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A standing charge is a basic fee you pay to have access to energy. It’s a flat rate paid to the energy company to keep you hooked up – think of it as a continuous installation fee. You then pay for your actual energy consumption (calculated in kilowatt-hours, kWh) in addition to the standing charge. If you feel a bit peeved about paying two fees, take some solace in that almost every single energy plan in the UK works this way – you will find standing charges usually come as standard on both standard variable tariffs and fixed price energy tariffs.
Standing charges are usually calculated at a daily rate. Yet when you compare energy deals you’ll quickly notice charges can vary hugely across different energy suppliers, with gas typically costing between 5p and 60p per day, and electricity between 10p and 80p. Price variables include estimated usage figures and location, amongst others.
Standing charges used to be mandatory, but in 2016 Ofgem declared this was no longer a requirement. Despite this, almost all gas and electric tariffs are still charging for standing charge tariffs.
By contrast, a no standing charge tariff – also known as a zero standing charge tariff – is an energy plan which allows you to only pay for the energy you consume. Which sounds great, if you can bag a good deal, but remember energy prices aren’t based on standing charges alone.
The general trade-off for only paying for what you use is that the unit price of energy will be much greater. That is, on a no standing charge tariff you’ll pay a lot more for each kilowatt hour of energy you use.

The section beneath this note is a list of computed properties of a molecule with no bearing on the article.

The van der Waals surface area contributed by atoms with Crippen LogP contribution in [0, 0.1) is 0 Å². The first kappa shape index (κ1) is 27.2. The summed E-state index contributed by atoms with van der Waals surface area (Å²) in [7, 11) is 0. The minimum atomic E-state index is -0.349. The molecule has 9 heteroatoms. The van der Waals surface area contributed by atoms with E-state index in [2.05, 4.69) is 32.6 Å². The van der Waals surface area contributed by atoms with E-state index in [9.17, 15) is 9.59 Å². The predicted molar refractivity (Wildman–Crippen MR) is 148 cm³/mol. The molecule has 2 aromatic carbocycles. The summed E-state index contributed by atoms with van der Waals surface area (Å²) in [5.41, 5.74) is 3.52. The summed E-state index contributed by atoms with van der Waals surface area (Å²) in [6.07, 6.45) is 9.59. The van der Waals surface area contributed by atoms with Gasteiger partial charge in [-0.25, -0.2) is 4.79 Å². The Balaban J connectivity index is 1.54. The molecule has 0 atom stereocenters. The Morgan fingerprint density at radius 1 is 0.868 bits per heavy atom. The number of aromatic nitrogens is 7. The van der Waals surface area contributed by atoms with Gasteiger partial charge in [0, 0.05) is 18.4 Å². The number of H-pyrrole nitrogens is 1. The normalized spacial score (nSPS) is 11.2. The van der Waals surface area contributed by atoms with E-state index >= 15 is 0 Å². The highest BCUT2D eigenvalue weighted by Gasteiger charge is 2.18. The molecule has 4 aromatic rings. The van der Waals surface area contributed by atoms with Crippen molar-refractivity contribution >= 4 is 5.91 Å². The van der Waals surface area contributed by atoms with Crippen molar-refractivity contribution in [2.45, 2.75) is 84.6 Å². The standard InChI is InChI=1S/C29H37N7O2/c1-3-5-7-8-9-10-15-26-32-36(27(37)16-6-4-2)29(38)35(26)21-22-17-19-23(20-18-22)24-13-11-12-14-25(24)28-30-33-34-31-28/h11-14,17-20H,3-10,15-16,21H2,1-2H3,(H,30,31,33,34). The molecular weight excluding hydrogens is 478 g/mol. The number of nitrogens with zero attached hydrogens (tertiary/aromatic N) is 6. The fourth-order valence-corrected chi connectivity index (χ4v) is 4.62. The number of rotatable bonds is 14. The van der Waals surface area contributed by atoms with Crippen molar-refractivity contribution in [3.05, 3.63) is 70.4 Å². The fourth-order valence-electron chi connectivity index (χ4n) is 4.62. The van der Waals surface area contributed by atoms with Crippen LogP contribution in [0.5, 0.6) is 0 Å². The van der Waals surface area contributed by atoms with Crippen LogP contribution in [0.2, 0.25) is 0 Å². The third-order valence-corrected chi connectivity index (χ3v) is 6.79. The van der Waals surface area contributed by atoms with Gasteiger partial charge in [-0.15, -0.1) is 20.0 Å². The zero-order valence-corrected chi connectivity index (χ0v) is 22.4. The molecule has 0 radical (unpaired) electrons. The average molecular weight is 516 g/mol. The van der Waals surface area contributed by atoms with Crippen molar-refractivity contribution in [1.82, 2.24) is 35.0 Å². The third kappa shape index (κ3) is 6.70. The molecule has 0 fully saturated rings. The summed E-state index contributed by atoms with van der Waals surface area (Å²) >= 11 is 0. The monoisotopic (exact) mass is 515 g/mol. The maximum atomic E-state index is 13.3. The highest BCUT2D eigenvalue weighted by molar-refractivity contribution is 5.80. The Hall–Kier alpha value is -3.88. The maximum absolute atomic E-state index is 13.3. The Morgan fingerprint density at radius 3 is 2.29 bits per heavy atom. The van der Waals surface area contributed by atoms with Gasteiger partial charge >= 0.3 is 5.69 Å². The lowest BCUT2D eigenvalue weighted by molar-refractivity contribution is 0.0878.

Currently, hardly any companies offer no standing charge tariffs for electricity and gas, but two that do are:
The energy market is extremely competitive and constantly evolving, especially with the push towards renewables and energy conservation. So, it’s not to say that more no standing charge energy deals won’t appear, but when you compare energy plans specifically with zero charge, you’ll see you can’t be too picky.
We mentioned earlier that the unit price of your energy will be higher on a no standing charge tariff. So, it’s all well and good not paying a daily rate, but if you’re paying considerably more when you do consume energy then that’s not bagging yourself a good energy deal in our books.
Our advice is, if your property is vacant for a good chunk – and we mean a good chunk – of the year, then it could well be a viable money saver for you, but there’s no definitive answer. Your best move is to spend some time with a calculator, working out standing charges, unit costs and annual consumption; this will help to ensure you get yourself the best energy deal for your set up.
We’ve outlined that comparing energy plans specifically for no standing charge tariffs will yield extremely limited options. So, you may find that you’ll get cheaper energy with a standing charge tariff – cheaper, even, than a no standing charge – purely because of the vast pool of suppliers available.
Do consider location, too, as your standing charge will also vary depending on where you live. We mentioned daily rates for gas and electricity can fall within quite a broad range, and it may well be that your area code bags the cheaper end of the deal, making it the more economical option.
Ultimately, consumers infrequently meet the criteria that makes a no standing charge tariff worth it, and even if they do, they’re not met with a load of options. With the deals currently available, it may be that standing charges are still the best way to get cheap energy.
**£350 is the average saving achieved by 10% of all customers who switched their dual fuel supply in 2019 via our partner energy journey
Last reviewed: 09 April 2021
Next review: 09 May 2021